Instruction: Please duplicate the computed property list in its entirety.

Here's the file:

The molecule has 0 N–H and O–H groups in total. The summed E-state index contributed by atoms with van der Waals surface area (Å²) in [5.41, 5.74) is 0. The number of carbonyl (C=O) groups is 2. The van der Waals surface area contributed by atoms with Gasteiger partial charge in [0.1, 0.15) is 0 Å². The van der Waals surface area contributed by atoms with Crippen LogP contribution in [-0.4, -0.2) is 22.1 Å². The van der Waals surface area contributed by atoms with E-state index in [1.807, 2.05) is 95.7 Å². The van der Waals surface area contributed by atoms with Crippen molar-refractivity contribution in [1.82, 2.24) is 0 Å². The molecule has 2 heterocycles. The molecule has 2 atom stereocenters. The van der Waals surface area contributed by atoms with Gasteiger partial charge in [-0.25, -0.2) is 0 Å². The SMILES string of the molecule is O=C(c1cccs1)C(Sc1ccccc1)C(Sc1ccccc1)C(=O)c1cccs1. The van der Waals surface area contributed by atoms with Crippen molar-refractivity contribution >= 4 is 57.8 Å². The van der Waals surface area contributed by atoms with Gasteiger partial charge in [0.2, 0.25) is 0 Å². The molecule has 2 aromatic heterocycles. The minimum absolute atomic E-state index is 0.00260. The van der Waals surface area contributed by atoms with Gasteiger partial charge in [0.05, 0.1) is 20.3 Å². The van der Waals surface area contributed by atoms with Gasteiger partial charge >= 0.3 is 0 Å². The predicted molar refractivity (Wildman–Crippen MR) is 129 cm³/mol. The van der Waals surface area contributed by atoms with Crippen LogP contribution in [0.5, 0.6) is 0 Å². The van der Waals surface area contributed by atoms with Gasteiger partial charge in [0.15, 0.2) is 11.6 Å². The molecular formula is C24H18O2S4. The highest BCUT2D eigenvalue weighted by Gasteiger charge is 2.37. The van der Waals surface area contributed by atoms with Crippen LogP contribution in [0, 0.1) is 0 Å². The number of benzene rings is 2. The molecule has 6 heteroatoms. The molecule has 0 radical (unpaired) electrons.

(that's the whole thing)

The molecule has 0 N–H and O–H groups in total. The summed E-state index contributed by atoms with van der Waals surface area (Å²) in [5.41, 5.74) is 0. The number of carbonyl (C=O) groups is 2. The van der Waals surface area contributed by atoms with Gasteiger partial charge in [0.1, 0.15) is 0 Å². The van der Waals surface area contributed by atoms with Crippen LogP contribution in [-0.4, -0.2) is 22.1 Å². The van der Waals surface area contributed by atoms with E-state index in [1.807, 2.05) is 95.7 Å². The van der Waals surface area contributed by atoms with Crippen molar-refractivity contribution in [1.82, 2.24) is 0 Å². The molecule has 2 heterocycles. The molecule has 2 atom stereocenters. The van der Waals surface area contributed by atoms with Gasteiger partial charge in [-0.25, -0.2) is 0 Å². The SMILES string of the molecule is O=C(c1cccs1)C(Sc1ccccc1)C(Sc1ccccc1)C(=O)c1cccs1. The van der Waals surface area contributed by atoms with Crippen molar-refractivity contribution >= 4 is 57.8 Å². The van der Waals surface area contributed by atoms with Gasteiger partial charge in [0.2, 0.25) is 0 Å². The molecule has 2 aromatic heterocycles. The minimum absolute atomic E-state index is 0.00260. The van der Waals surface area contributed by atoms with Gasteiger partial charge in [0.05, 0.1) is 20.3 Å². The van der Waals surface area contributed by atoms with Gasteiger partial charge >= 0.3 is 0 Å². The predicted molar refractivity (Wildman–Crippen MR) is 129 cm³/mol. The van der Waals surface area contributed by atoms with Crippen LogP contribution in [0.5, 0.6) is 0 Å². The van der Waals surface area contributed by atoms with Gasteiger partial charge in [0.15, 0.2) is 11.6 Å². The molecular formula is C24H18O2S4. The highest BCUT2D eigenvalue weighted by Gasteiger charge is 2.37. The van der Waals surface area contributed by atoms with Crippen LogP contribution in [0, 0.1) is 0 Å². The number of benzene rings is 2. The molecule has 6 heteroatoms. The molecule has 0 radical (unpaired) electrons.